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Link-Belt

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Link-Belt
Type Wholly owned subsidiary
Founded 1880
Founder(s) William Dana Ewart
Headquarters Lexington, KY, USA
Products cranes
Parent Sumitomo Heavy Industries
Website http://www.linkbelt.com

Link-Belt are a manufacturer of cranes based in the USA. The origins of the company was the invention of an alternative to conventional chain or belt drives by William Dana Ewart in 1874 of the Link-Belt drive, for farm machinery, which he refined and then patented. The company was founded as the Link-Belt Machinery Company in 1880, and the Link-Belt Engineering Company in 1888 to manufacture and market the invention.

Link-Belt 750 crane at SED 09 - IMG 8163

A Link-Belt Telescopic crawler crane at the SED show on the stand of UK dealer NRC

HistoryEdit

From the early drive system of the Link-Belt the company went on to develop around the turn of the dcade (1890), the early Link-Belt companies developed the forerunner of today's Link-Belt construction equipment, the a wide-gauge, steam-powered, coal-handling crane with a clamshell bucket.

By the turn of the century (1900), the steam-powered, heavy-duty coal handling cranes had developed into a lighter, more versatile mobile crane that formed the basis for all future crane and shovel designs.

By the 1939 the company had merged the Speeder Machinery Corporation line of small cranes (3/8 to 3/4 yd.) with there own crane lines and created the Link-Belt Speeder Corporation which was then located in Cedar Rapids, Iowa.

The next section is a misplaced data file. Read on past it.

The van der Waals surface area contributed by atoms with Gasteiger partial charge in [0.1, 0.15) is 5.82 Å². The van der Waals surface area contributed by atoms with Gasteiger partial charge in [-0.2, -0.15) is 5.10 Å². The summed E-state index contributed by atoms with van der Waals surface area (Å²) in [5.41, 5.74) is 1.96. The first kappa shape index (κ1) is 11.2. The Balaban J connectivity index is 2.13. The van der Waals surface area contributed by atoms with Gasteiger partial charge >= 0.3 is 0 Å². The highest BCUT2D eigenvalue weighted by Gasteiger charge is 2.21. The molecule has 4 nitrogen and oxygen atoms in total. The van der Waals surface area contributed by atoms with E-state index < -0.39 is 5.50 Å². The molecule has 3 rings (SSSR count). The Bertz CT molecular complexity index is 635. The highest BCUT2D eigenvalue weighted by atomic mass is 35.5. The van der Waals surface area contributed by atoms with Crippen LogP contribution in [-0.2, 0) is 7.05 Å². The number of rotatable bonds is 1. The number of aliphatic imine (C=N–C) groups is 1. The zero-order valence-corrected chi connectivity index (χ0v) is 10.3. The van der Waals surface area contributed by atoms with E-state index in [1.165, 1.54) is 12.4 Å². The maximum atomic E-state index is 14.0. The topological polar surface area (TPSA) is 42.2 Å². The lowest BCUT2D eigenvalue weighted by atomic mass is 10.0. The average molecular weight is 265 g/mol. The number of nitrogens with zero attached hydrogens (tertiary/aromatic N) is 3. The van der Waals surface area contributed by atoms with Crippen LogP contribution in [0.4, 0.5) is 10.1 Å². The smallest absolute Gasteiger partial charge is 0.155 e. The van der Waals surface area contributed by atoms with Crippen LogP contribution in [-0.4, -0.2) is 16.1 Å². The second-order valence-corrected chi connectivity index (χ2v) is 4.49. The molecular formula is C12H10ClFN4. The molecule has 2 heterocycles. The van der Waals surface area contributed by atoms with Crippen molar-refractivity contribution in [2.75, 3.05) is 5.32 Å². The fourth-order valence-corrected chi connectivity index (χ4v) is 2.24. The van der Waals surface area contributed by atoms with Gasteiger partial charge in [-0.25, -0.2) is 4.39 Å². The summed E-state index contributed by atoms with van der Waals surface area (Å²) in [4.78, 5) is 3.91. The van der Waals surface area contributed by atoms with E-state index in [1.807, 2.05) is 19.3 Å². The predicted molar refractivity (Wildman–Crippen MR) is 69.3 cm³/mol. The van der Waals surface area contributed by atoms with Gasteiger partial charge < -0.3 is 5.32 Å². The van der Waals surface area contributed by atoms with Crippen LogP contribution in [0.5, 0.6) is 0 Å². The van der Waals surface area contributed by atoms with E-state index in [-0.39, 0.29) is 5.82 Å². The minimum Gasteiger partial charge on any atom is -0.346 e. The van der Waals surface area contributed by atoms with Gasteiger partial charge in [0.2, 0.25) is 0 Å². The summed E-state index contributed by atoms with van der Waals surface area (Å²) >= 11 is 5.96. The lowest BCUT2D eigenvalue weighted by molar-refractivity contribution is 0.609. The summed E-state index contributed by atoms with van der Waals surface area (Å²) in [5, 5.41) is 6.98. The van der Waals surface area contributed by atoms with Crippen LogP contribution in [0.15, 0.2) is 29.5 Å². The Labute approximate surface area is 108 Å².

The company in 1962 formed the start of a development partnership with the Japanese Sumitomo Corporation.

In 1967, the FMC Corporation merged with the Link-Belt Company. The company produced FMC Link-Belt branded cranes and excavators.

FMC also produced fire truck fire pumps and pumper bodies, and had an OEM arrangement with LTI (Ladder Towers Inc.) to market aerial ladders. In the early 1980s the Fire apparatus division of FMC tried to expand its role in aerial ladders on fire trucks, leveraging the Link-Belt crane division. FMC was ultimately unsuccessful in its expansion into production of aerial ladders. The FMC Fire Apparatus division was also ultimately shut down in 1990.[1]

Then in 1986, the Link-Belt Construction Equipment Company was formed as a joint venture between FMC Corporation and Sumitomo Heavy Industries.

In 1998, the excavator products were spun off from the Link-Belt Construction Equipment Company to the LBX Company, a stand-alone, joint-venture company formed between Sumitomo Construction Machinery Co. and Case Corporation to market and sell Link-Belt Excavators

In 1998, in a reorganization the company decided to focus on the cranes business, and the excavator product line was spun off from the Link-Belt Construction Equipment Company into the LBX Company. The excavator division as LBX Company became a independent, joint-venture company between Sumitomo Construction Machinery Co. and Case Corp. to market and sell Link-Belt brand excavators.

The current Link-Belt Construction Equipment Co. is headquartered in Lexington, Kentucky and is now a wholly-owned subsidiary of Sumitomo Heavy Industries.

Product rangeEdit

Link-Belt HTT 8675 at SED 09 - IMG 8166

A Modern Link-Belt Hydraulic truck crane type HTT 8675 at SED 2009

  • Mobile cranes
  • Lattice Crawler cranes with capacity up to 300 ton
    • H5, HSL - Lattice Crawlers with capacity up to 300 ton
  • TCC - Telescopic Crawlers with capacity up to 45 ton


Former productsEdit

  • Crawler excavators (Draglines)
  • Crawler shovels
  • Steam cranes

See alsoEdit

References / sourcesEdit

External linksEdit

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